In December, Sharifa walked out of the US embassy in Djibouti triumphant. In her hands, she clutched a slip of paper that said her visa had finally been approved. She and her four children would be in America by New Years, she thought. She just needed to wait for her visa to be printed; after years of war in Yemen, her family would be safe together. “I love my country, but the situation there forced me to flee. I just couldn’t risk the lives of my children,” she said.
Her kids are American citizens like their father, Mohsen, who works at a grocery store in Alabama to earn money for them. The years of separation and the costs of traveling to Djibouti—navigating checkpoints to reach the city of Aden and then boarding a plane to Sudan, where they would wait nearly three weeks before arriving in Djibouti—would all be worth it.
But a few days before her visa interview, the US Supreme Court gave the green light to the third version of President Donald Trump’s travel ban, which bars entry for nationals from Yemen and four other Muslim-majority nations.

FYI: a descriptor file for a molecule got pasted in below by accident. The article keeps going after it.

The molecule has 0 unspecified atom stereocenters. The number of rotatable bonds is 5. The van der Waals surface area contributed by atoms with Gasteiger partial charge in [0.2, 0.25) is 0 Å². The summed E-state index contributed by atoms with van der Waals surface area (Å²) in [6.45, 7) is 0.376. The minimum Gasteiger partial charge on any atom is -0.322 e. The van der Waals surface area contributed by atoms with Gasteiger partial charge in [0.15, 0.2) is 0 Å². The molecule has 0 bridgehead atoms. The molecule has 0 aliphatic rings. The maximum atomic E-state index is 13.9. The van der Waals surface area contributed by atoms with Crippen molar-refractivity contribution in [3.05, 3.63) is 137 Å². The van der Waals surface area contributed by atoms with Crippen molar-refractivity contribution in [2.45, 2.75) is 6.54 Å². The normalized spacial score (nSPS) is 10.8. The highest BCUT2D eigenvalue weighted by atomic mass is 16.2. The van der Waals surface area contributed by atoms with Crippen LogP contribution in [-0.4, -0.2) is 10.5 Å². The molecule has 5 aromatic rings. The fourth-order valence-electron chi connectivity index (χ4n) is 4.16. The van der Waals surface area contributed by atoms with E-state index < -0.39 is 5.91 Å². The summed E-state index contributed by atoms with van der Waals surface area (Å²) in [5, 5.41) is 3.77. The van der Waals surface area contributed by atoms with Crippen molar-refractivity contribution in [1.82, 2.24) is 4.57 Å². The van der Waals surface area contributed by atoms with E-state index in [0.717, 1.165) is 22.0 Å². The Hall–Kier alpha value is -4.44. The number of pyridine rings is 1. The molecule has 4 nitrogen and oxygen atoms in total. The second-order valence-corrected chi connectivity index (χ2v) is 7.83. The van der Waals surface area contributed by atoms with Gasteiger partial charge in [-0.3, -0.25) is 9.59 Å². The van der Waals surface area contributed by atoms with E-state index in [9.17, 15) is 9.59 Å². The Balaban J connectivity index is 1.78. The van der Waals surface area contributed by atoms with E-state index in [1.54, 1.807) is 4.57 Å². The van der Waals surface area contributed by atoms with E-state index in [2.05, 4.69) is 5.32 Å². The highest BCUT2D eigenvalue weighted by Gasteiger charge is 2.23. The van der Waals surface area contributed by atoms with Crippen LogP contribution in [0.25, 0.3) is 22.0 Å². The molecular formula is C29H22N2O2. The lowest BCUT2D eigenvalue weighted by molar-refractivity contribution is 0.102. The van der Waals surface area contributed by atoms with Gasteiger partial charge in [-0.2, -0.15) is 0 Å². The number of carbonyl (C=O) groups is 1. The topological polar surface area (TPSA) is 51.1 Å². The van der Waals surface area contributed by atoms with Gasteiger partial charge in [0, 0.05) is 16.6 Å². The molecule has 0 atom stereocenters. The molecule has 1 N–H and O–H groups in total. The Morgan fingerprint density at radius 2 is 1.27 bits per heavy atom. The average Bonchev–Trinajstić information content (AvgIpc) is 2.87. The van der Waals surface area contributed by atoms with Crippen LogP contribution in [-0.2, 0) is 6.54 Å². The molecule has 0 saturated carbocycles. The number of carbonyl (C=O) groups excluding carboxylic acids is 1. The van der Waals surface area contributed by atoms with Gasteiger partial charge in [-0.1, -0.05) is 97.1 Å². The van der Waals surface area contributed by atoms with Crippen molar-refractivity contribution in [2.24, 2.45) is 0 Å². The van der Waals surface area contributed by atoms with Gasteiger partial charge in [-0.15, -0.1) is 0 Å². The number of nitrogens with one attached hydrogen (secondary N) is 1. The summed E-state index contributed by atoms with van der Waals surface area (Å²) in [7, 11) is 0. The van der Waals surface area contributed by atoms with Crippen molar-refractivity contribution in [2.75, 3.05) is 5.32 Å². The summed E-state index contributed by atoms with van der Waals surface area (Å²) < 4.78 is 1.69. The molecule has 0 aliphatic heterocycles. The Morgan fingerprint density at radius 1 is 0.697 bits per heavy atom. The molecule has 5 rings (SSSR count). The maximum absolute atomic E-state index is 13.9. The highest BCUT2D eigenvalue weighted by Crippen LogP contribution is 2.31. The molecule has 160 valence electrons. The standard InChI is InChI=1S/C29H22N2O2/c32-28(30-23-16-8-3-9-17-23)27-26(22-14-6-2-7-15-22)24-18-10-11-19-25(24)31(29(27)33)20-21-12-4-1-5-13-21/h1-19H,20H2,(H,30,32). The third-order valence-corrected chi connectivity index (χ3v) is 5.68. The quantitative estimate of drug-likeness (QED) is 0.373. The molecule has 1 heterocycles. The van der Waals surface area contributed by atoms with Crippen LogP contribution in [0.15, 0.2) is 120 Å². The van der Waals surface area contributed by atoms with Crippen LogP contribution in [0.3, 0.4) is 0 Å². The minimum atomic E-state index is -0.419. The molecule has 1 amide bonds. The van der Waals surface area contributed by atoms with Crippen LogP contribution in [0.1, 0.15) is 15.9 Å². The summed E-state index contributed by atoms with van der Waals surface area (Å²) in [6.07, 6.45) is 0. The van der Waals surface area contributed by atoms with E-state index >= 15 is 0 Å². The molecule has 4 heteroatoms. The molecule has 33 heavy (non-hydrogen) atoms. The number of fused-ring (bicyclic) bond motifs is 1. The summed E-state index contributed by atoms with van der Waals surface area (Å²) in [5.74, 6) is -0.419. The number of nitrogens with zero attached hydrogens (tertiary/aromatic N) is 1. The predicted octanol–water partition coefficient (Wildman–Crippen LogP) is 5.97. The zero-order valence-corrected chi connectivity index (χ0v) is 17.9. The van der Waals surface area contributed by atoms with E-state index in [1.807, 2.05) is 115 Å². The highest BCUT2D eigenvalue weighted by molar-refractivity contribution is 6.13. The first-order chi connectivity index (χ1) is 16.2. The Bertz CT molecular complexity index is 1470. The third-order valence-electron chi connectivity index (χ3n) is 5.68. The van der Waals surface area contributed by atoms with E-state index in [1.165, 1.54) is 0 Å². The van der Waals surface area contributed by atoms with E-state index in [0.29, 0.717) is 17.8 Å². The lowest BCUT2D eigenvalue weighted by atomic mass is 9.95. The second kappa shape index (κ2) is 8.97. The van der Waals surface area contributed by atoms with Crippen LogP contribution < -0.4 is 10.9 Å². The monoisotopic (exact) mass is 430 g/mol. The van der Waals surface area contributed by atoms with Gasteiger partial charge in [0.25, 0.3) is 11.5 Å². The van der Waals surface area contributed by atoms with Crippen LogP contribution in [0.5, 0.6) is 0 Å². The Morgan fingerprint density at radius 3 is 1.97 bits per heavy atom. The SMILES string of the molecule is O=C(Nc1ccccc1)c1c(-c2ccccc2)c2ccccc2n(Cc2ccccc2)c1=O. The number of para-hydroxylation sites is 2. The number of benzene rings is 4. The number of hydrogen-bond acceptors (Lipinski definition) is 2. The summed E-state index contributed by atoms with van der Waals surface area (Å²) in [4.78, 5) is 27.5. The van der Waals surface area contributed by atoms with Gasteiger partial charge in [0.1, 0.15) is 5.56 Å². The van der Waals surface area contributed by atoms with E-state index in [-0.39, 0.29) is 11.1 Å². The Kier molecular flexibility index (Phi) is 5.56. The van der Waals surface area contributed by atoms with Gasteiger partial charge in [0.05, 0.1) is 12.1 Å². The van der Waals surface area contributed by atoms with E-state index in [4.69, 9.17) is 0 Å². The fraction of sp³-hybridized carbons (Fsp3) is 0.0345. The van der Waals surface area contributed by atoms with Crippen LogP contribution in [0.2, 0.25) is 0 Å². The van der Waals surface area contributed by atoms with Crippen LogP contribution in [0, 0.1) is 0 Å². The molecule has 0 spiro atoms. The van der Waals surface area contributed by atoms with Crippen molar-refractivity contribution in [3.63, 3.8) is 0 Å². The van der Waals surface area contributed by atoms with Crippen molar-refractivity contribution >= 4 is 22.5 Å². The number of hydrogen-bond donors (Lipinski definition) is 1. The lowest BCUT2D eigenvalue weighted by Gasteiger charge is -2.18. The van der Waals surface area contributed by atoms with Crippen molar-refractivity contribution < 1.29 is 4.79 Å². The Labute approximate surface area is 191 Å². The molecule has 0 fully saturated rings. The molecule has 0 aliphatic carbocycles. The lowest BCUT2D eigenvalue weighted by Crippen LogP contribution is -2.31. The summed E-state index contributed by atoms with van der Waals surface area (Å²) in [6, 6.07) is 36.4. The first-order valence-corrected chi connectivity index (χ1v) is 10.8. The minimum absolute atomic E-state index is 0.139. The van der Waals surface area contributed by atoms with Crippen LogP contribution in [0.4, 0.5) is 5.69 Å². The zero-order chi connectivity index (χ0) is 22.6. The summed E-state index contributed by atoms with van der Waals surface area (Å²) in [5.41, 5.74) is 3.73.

By the first week of March, Sharifa was still in Djibouti waiting for her visa. In that time, she had watched hundreds of other Yemenis in Djibouti receive rejection letters from the US embassy. Just like her, they were all relatives—usually a spouse or child—of a US citizen, and had applied for visas years ago, well before Trump introduced the ban.
When Sharifa finally received an update from the embassy three months after her interview, everything unraveled. Her visa had been denied. The decision was final; there would be no appeal.
The small piece of paper that said her visa was approved and once signaled her future mocked her now. “Many were given this same paper, but then they ended up rejecting them,” Sharifa said quietly, sitting on the floor of the small apartment she shares with one of her few friends.
Since December, her family has split in half. The passports for their two oldest children, Stralah, 10, and Ahmed, 8, were expiring, so they left with their father to go to the United States, believing Sharifa would follow shortly thereafter. Their 5-year-old daughter, Lama, and toddler Mohamed have stayed in Djibouti with their mother. “We spent all the money we had, and now we are stuck,” Sharifa said. “I can’t go back to Yemen, but how do I live in a country I don’t know?”